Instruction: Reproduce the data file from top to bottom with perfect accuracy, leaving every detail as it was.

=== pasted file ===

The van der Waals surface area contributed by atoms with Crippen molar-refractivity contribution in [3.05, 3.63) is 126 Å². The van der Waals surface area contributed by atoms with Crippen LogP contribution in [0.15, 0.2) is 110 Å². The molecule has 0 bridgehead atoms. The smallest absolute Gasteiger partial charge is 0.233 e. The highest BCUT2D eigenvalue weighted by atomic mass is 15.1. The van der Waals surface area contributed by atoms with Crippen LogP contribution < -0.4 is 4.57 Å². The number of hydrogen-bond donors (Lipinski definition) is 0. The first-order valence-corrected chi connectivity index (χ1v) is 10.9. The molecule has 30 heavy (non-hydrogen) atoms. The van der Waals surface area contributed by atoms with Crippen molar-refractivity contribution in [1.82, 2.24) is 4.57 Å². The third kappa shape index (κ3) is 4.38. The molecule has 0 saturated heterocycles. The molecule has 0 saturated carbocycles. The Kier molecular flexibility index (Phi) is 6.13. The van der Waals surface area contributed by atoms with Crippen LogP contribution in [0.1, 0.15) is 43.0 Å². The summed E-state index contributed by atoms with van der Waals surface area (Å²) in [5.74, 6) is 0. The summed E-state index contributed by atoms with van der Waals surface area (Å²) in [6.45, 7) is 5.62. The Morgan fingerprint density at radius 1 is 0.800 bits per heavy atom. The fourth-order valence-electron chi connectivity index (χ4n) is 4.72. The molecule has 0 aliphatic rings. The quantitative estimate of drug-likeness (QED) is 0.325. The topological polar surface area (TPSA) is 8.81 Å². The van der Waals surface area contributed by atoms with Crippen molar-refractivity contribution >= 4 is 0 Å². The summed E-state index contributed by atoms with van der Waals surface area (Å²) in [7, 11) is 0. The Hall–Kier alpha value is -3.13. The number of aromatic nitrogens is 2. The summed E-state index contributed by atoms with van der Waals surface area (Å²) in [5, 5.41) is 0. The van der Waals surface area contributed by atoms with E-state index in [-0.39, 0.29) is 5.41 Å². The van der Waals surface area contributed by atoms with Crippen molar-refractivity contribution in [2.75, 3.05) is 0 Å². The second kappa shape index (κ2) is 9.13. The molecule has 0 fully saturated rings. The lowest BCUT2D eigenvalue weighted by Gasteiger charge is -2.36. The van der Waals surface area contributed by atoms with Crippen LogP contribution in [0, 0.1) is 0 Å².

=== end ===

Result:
The van der Waals surface area contributed by atoms with Crippen molar-refractivity contribution in [3.05, 3.63) is 126 Å². The van der Waals surface area contributed by atoms with Crippen LogP contribution in [0.15, 0.2) is 110 Å². The molecule has 0 bridgehead atoms. The smallest absolute Gasteiger partial charge is 0.233 e. The highest BCUT2D eigenvalue weighted by atomic mass is 15.1. The van der Waals surface area contributed by atoms with Crippen LogP contribution < -0.4 is 4.57 Å². The number of hydrogen-bond donors (Lipinski definition) is 0. The first-order valence-corrected chi connectivity index (χ1v) is 10.9. The molecule has 30 heavy (non-hydrogen) atoms. The van der Waals surface area contributed by atoms with Crippen molar-refractivity contribution in [1.82, 2.24) is 4.57 Å². The third kappa shape index (κ3) is 4.38. The molecule has 0 saturated heterocycles. The molecule has 0 saturated carbocycles. The Kier molecular flexibility index (Phi) is 6.13. The van der Waals surface area contributed by atoms with Crippen LogP contribution in [0.1, 0.15) is 43.0 Å². The summed E-state index contributed by atoms with van der Waals surface area (Å²) in [5.74, 6) is 0. The summed E-state index contributed by atoms with van der Waals surface area (Å²) in [6.45, 7) is 5.62. The Morgan fingerprint density at radius 1 is 0.800 bits per heavy atom. The fourth-order valence-electron chi connectivity index (χ4n) is 4.72. The molecule has 0 aliphatic rings. The quantitative estimate of drug-likeness (QED) is 0.325. The topological polar surface area (TPSA) is 8.81 Å². The van der Waals surface area contributed by atoms with Crippen molar-refractivity contribution >= 4 is 0 Å². The summed E-state index contributed by atoms with van der Waals surface area (Å²) in [7, 11) is 0. The Hall–Kier alpha value is -3.13. The number of aromatic nitrogens is 2. The summed E-state index contributed by atoms with van der Waals surface area (Å²) in [5, 5.41) is 0. The van der Waals surface area contributed by atoms with E-state index in [-0.39, 0.29) is 5.41 Å². The van der Waals surface area contributed by atoms with Crippen molar-refractivity contribution in [2.75, 3.05) is 0 Å². The second kappa shape index (κ2) is 9.13. The molecule has 0 fully saturated rings. The lowest BCUT2D eigenvalue weighted by Gasteiger charge is -2.36. The van der Waals surface area contributed by atoms with Crippen LogP contribution in [0, 0.1) is 0 Å².